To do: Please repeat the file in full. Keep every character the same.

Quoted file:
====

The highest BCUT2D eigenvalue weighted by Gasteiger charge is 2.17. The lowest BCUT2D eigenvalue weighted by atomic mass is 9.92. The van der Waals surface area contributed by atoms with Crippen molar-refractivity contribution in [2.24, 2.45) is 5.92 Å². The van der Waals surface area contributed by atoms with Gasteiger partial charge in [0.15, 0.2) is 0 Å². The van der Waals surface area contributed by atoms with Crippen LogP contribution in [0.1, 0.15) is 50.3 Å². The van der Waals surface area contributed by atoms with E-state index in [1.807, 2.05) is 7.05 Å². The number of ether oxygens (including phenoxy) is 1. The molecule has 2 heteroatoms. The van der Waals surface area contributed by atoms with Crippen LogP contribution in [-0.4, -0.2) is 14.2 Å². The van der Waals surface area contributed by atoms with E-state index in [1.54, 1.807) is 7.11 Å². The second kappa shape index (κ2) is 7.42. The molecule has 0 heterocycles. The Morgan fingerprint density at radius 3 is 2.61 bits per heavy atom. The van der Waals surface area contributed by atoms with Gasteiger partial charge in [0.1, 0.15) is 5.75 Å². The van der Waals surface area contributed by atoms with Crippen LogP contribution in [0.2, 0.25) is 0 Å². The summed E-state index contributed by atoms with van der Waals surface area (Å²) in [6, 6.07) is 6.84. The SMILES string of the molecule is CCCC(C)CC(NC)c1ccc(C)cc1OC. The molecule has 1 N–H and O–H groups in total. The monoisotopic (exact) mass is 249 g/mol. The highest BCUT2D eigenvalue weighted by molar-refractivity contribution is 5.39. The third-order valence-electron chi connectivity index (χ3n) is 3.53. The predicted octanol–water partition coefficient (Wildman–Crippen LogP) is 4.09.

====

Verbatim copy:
The highest BCUT2D eigenvalue weighted by Gasteiger charge is 2.17. The lowest BCUT2D eigenvalue weighted by atomic mass is 9.92. The van der Waals surface area contributed by atoms with Crippen molar-refractivity contribution in [2.24, 2.45) is 5.92 Å². The van der Waals surface area contributed by atoms with Gasteiger partial charge in [0.15, 0.2) is 0 Å². The van der Waals surface area contributed by atoms with Crippen LogP contribution in [0.1, 0.15) is 50.3 Å². The van der Waals surface area contributed by atoms with E-state index in [1.807, 2.05) is 7.05 Å². The number of ether oxygens (including phenoxy) is 1. The molecule has 2 heteroatoms. The van der Waals surface area contributed by atoms with Crippen LogP contribution in [-0.4, -0.2) is 14.2 Å². The van der Waals surface area contributed by atoms with E-state index in [1.54, 1.807) is 7.11 Å². The second kappa shape index (κ2) is 7.42. The molecule has 0 heterocycles. The Morgan fingerprint density at radius 3 is 2.61 bits per heavy atom. The van der Waals surface area contributed by atoms with Gasteiger partial charge in [0.1, 0.15) is 5.75 Å². The van der Waals surface area contributed by atoms with Crippen LogP contribution in [0.2, 0.25) is 0 Å². The summed E-state index contributed by atoms with van der Waals surface area (Å²) in [6, 6.07) is 6.84. The SMILES string of the molecule is CCCC(C)CC(NC)c1ccc(C)cc1OC. The molecule has 1 N–H and O–H groups in total. The monoisotopic (exact) mass is 249 g/mol. The highest BCUT2D eigenvalue weighted by molar-refractivity contribution is 5.39. The third-order valence-electron chi connectivity index (χ3n) is 3.53. The predicted octanol–water partition coefficient (Wildman–Crippen LogP) is 4.09.